Why You Need Not Fear God When You Mess Up

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Jodie Chiricosta

Our family experienced several significant losses recently, leaving my emotions raw and agitated. Little things caused oversized reactions from me.

I did and said things that were out of character—things that didn’t reflect who I am. I was not acting like me, a child and ambassador of God.

For the Sake of My Name

I could have blamed my behavior on the losses and the crazy year we all experienced. But conviction of the Holy Spirit would not excuse me. As I was reading in the book of Ezekiel during my devotion time one day, a verse leapt out at me. “But I thought better of it and acted out of who I was, not by what I felt, so that I might be honored and not blasphemed by the nations who had seen me bring them out” (Ezek. 20:14, MSG). The New International Version of that verse reads, “But for the sake of my name I did what would keep it from being profaned in the eyes of the nations in whose sight I had brought them out.”

Immediately before that verse, God, through Ezekiel, recounts how Israel had rebelled against Him in the desert after all He had done for them. God was understandably hurt and angry. It says He “seriously considered unleashing My anger on them right there” (Ezek. 20:13b, MSG). But He did not. Instead, He acted out of who He was; He acted in a way that would glorify His great name—which is also who He is and will be forever.

When God gave Moses the Ten Commandments in Exodus 34, He also told Moses who He is. In verses 6-8 (NIV), God says He is “The Lord, the Lord, the compassionate and gracious God, slow to anger, abounding in love and faithfulness, maintaining love to thousands, and forgiving wickedness, rebellion and sin. Yet he does not leave the guilty unpunished; he punishes the children and their children for the sin of the parents to the third and fourth generation.”

He Does Not Change

Thinking back to Ezekiel, even though God was furious at the unfaithfulness of His people, their actions and those circumstances did not change who God is or how He behaves.

Ezekiel continues to recount the rebellious history of Israel, and how time and again God did not treat them as they deserved. Instead of judgment, God promises to reveal Himself to them by responding out of who He is, or the sake of His name.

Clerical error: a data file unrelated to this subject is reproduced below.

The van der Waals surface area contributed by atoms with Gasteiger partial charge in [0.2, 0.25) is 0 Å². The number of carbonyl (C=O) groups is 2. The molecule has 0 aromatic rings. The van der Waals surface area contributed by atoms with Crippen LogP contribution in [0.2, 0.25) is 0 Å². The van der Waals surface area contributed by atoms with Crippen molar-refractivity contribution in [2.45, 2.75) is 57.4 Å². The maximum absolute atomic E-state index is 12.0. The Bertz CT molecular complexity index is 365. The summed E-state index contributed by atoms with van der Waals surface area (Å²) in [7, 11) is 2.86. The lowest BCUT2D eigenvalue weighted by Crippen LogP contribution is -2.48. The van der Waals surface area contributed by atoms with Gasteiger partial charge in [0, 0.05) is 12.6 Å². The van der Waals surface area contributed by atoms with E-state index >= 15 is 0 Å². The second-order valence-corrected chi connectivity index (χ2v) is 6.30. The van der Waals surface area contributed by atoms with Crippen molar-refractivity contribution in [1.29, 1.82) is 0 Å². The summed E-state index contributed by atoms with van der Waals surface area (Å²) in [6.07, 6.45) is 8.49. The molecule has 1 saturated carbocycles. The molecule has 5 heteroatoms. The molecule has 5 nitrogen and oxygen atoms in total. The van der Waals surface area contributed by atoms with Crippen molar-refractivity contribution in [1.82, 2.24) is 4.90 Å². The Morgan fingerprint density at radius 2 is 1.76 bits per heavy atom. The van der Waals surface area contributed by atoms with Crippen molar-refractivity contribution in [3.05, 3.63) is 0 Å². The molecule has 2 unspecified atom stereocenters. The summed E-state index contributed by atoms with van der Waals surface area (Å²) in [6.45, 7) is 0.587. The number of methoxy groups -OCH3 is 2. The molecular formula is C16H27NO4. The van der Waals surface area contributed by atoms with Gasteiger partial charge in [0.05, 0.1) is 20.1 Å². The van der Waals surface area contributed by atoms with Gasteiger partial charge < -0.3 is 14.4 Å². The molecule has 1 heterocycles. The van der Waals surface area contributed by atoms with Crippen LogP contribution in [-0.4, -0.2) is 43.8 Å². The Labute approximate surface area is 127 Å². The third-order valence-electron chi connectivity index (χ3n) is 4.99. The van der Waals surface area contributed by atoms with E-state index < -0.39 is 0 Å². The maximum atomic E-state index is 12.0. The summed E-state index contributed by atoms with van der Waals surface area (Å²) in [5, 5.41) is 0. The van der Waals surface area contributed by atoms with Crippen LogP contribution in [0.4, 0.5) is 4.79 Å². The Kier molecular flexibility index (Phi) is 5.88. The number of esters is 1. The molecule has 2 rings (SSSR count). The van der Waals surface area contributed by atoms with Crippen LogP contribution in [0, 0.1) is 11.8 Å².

“But, dear Israel, you’ll also realize that I am God when I respond to you out of who I am, not by what I feel about the evil lives you’ve lived, the corrupt history you’ve compiled” (Ezek. 20:44, MSG).

The New International Version reads: “You will know that I am the Lord, when I deal with you for my name’s sake and not according to your evil ways and your corrupt practices you people of Israel, declares the Sovereign Lord.”

How God Acts

As I pondered this, I was reminded of two great truths. The first, God will always respond out of who He is. His character and nature will not change when circumstances change. He is the same yesterday, today and forever (Heb. 13:8). He is our Father, and He loves us. So, when I am unfaithful, He is still faithful. When I mess up, disappoint or anger Him, I do not need to fear retribution. He will act out of compassion and grace, love and faithfulness.

This also applies to His response to the actions and misdeeds of others. Even when we think God should rain down fire from heaven on the wicked, God is slow to anger, abounding in loving kindness (Ps.103:8), not desiring that any perish (Matt. 18:14). Because that is His desire, it should also be our desire. Instead of getting worked up, disillusioned or disheartened when we see perpetrators of evil, we should recognize they are prisoners of Satan, in bondage themselves, and plead with God for their salvation. This is not always easy to do without allowing the Holy Spirit to work in us.